Changes in ADHD prescribing regulations, funding is still ongoing

A change in New Zealand’s drug regulations means people with ADHD may be able to get drugs for up to three months at a time, but funding for the change is still in the works.

Green Party MP Chlöe Swarbrick told the Herald that they succeeded in amending the “Frankenstein Misuse of Drugs Act Prescriptions” in November to allow longer electronic prescriptions for certain ADHD drugs.

The problem was that this amendment was taken over by the Pharmac Schedule, which limits the amount of funding for a controlled drug to just one month’s supply per prescription. In practice, this meant that while people could get longer prescriptions, they could only get the first one. ” month subsidized.

“Many found that with the extra $100 or so for the three-month prescription, they actually weren’t much better off.”

Swarbrick said increasing the accessibility and affordability of ADHD treatment, including medication, was one of the key commitments of the hui she teamed up with ADHD NZ in August last year to come together and host in parliament.

“This is something we’ve been working on for several months now and I’m excited to see it finally happen, despite a few fishhooks in our archaic legislation governing this area.”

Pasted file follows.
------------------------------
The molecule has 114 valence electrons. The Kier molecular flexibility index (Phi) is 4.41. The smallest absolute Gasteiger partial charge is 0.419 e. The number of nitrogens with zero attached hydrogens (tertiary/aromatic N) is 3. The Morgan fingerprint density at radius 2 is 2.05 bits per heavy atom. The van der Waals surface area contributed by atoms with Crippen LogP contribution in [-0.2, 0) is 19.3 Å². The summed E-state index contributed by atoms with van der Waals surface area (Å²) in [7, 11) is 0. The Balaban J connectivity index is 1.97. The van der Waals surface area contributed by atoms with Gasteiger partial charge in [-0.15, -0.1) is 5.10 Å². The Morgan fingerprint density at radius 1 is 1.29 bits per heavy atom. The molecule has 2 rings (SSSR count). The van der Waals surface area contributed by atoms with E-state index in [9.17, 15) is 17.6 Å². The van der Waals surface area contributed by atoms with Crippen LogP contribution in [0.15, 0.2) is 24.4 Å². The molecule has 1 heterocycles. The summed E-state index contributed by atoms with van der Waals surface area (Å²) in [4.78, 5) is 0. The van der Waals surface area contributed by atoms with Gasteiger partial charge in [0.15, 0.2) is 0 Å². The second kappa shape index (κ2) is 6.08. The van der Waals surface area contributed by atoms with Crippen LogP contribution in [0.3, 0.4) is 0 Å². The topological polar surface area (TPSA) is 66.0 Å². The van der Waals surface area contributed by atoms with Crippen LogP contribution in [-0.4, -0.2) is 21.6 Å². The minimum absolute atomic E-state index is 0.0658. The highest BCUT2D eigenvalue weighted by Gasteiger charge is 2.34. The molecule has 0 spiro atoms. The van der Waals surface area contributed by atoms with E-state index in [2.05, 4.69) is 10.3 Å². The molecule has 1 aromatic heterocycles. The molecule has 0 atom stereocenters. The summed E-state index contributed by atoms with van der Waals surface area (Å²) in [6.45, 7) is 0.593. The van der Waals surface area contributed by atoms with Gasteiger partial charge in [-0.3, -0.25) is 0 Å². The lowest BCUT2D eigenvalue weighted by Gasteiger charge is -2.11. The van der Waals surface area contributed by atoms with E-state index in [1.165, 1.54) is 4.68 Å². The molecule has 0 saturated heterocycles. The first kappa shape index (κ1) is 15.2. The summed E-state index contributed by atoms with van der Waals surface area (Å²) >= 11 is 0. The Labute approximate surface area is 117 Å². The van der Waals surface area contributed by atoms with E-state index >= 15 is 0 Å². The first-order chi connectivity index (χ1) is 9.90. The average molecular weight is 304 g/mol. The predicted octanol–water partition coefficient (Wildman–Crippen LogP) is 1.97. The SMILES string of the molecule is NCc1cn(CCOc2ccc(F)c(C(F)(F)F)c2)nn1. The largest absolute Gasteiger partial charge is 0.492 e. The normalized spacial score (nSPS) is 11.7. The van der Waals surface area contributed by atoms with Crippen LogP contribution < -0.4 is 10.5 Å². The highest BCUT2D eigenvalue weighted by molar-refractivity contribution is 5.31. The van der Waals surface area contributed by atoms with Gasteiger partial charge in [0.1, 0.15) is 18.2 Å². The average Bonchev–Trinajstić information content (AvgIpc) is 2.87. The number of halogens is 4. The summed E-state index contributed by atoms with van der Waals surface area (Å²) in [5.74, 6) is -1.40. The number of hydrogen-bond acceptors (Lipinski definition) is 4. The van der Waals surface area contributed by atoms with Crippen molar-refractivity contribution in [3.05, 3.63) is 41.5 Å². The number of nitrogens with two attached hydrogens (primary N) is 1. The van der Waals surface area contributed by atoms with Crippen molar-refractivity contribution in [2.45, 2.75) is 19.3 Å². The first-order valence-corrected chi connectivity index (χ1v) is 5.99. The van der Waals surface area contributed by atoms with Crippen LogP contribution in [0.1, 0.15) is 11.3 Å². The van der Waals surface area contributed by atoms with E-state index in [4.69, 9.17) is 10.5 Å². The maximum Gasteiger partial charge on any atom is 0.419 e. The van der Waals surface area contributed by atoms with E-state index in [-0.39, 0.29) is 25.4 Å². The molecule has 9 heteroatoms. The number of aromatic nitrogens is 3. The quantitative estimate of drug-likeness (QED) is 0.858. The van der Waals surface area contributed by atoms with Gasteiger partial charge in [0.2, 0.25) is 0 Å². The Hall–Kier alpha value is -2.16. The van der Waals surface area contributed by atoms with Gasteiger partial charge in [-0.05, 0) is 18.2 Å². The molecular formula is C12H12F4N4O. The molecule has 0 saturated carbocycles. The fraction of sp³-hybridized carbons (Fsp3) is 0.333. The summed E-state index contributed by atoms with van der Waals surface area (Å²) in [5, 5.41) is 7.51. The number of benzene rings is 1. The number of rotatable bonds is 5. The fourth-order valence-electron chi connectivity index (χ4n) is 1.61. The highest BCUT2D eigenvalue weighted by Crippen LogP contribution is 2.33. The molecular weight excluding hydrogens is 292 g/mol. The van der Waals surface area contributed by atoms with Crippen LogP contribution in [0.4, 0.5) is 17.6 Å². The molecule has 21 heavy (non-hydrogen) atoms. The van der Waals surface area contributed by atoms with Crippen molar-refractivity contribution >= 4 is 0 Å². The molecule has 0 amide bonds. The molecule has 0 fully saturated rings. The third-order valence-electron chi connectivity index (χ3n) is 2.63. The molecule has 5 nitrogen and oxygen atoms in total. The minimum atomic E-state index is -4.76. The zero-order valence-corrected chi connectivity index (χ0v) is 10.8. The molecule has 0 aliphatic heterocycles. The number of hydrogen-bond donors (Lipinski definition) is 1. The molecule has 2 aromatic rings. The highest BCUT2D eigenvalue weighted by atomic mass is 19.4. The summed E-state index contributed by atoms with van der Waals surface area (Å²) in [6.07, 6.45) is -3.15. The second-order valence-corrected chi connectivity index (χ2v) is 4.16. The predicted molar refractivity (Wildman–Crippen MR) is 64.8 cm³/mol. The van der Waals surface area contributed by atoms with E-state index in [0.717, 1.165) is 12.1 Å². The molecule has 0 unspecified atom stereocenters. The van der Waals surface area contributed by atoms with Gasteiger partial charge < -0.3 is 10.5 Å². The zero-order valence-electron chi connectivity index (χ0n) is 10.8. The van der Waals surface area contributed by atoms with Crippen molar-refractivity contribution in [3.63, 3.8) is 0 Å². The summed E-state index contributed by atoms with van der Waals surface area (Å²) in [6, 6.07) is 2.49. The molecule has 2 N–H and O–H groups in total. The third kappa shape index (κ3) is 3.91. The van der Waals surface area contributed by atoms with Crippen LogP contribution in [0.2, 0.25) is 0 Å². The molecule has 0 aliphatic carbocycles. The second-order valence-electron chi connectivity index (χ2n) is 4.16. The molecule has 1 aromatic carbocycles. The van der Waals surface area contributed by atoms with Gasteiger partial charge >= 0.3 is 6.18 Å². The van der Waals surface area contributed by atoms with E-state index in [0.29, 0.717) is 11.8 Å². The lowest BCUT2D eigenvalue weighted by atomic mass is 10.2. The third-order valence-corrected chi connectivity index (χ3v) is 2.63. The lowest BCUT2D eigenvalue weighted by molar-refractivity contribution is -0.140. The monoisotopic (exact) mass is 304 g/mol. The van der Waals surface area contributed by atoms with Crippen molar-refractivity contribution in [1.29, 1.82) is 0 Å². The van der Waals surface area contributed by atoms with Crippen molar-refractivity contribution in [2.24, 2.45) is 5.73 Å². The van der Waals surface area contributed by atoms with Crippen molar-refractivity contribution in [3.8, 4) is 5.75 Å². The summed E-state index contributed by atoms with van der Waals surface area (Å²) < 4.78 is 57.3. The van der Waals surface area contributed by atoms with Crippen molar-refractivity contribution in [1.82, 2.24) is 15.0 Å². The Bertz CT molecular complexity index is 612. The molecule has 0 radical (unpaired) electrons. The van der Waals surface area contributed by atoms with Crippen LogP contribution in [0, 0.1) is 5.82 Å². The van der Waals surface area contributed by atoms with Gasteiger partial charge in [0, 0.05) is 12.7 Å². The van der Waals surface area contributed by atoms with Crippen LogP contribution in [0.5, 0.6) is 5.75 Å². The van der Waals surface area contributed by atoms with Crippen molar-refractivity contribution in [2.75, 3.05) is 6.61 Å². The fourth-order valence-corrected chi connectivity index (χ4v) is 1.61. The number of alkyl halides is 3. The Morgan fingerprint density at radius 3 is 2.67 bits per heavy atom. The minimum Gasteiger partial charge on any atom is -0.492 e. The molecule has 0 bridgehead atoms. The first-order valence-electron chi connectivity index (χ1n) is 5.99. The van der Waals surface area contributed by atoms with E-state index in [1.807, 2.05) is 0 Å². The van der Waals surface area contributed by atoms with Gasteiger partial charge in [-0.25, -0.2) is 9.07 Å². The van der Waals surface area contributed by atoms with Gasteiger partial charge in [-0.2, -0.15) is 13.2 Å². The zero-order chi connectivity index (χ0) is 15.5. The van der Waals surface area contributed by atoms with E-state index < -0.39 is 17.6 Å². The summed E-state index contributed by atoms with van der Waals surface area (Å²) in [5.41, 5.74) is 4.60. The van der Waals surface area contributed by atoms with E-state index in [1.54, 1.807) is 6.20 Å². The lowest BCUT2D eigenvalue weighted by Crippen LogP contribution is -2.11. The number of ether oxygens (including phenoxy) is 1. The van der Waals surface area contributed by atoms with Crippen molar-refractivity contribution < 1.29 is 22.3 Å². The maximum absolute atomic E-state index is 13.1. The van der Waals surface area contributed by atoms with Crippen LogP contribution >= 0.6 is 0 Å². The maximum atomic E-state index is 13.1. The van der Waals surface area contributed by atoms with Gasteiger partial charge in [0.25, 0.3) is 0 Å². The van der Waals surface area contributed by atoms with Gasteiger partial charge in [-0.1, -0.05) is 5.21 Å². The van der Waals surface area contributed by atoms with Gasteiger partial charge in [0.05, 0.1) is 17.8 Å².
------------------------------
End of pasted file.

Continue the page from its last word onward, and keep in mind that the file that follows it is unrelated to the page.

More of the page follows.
She told the New Zealand Herald there was a deep, sad irony in the way people with ADHD have to go through a “mental gymnasium” that’s completely at odds with their brains “to access the treatment that helps them do just those kinds of tasks.”

In a statement, Lisa Williams, Pharmac’s director of operations, said the Department of Health has asked Pharmac not to make any changes to its pharmaceutical schedule rules while it is in the process of reviewing the regulations.

“This means that for funded drugs that are class B controlled drugs, only the dispensed amounts specified in the current Schedule Rules will be funded.

“Once the ministry has made decisions on the regulations following the consultation process, we will work with them to assess whether any changes to the scheme rules need to be made.”

A spokesperson for Manatū Hauora – Ministry of Health, said some clinicians have expressed concerns following the changes about the potential impact on prescribing opioids, many of which are class B controlled drugs.

“Manatū Hauora decided to review existing controls, including regulations, to ensure they are appropriate to allow safe access to opioid drugs.”

To aid in this assessment, they said a cross-agency group was set up with representatives from Manatū Hauora, Te Aka Whai Ora, Te Whatu Ora – Health New Zealand, Pharmac and the Health Quality and Safety Commission.

“The review, due for completion in April, has already identified a number of priority areas for improving safe access to opioids. This includes further regulatory changes, but also some longer-term system improvements that could help us better manage controlled drug prescribing in the future. Manatū Hauora has begun to engage more broadly with a number of possible options.”

In an email to Swarbrick last month, Health Minister Ayesha Verrall said the regulatory change was made to reduce the number of times people with ADHD need to contact a prescriber to request a repeat prescription or schedule an appointment. to make.

“The change has been proposed by specialist mental health service providers, who recognize that the need for prescriptions on a regular basis can be a burden for people with ADHD and for the workload of health professionals.”

Verrall has been approached for comment.